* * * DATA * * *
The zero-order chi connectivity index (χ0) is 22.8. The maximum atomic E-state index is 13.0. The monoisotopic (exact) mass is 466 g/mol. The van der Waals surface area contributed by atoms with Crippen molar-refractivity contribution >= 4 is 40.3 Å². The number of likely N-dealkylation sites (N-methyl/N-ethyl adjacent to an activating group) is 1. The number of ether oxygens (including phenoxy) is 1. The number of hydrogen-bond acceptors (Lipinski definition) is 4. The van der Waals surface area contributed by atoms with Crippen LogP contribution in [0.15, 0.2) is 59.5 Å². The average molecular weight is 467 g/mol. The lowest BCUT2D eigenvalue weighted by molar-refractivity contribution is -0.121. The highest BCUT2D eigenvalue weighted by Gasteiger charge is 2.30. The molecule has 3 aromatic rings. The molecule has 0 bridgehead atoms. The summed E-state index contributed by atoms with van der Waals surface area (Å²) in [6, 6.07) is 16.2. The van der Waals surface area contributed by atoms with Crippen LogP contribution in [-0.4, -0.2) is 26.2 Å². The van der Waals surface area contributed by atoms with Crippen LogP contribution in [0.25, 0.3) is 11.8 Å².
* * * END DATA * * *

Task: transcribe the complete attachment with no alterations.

The zero-order chi connectivity index (χ0) is 22.8. The maximum atomic E-state index is 13.0. The monoisotopic (exact) mass is 466 g/mol. The van der Waals surface area contributed by atoms with Crippen molar-refractivity contribution >= 4 is 40.3 Å². The number of likely N-dealkylation sites (N-methyl/N-ethyl adjacent to an activating group) is 1. The number of ether oxygens (including phenoxy) is 1. The number of hydrogen-bond acceptors (Lipinski definition) is 4. The van der Waals surface area contributed by atoms with Crippen LogP contribution in [0.15, 0.2) is 59.5 Å². The average molecular weight is 467 g/mol. The lowest BCUT2D eigenvalue weighted by molar-refractivity contribution is -0.121. The highest BCUT2D eigenvalue weighted by Gasteiger charge is 2.30. The molecule has 3 aromatic rings. The molecule has 0 bridgehead atoms. The summed E-state index contributed by atoms with van der Waals surface area (Å²) in [6, 6.07) is 16.2. The van der Waals surface area contributed by atoms with Crippen LogP contribution in [-0.4, -0.2) is 26.2 Å². The van der Waals surface area contributed by atoms with Crippen LogP contribution in [0.25, 0.3) is 11.8 Å².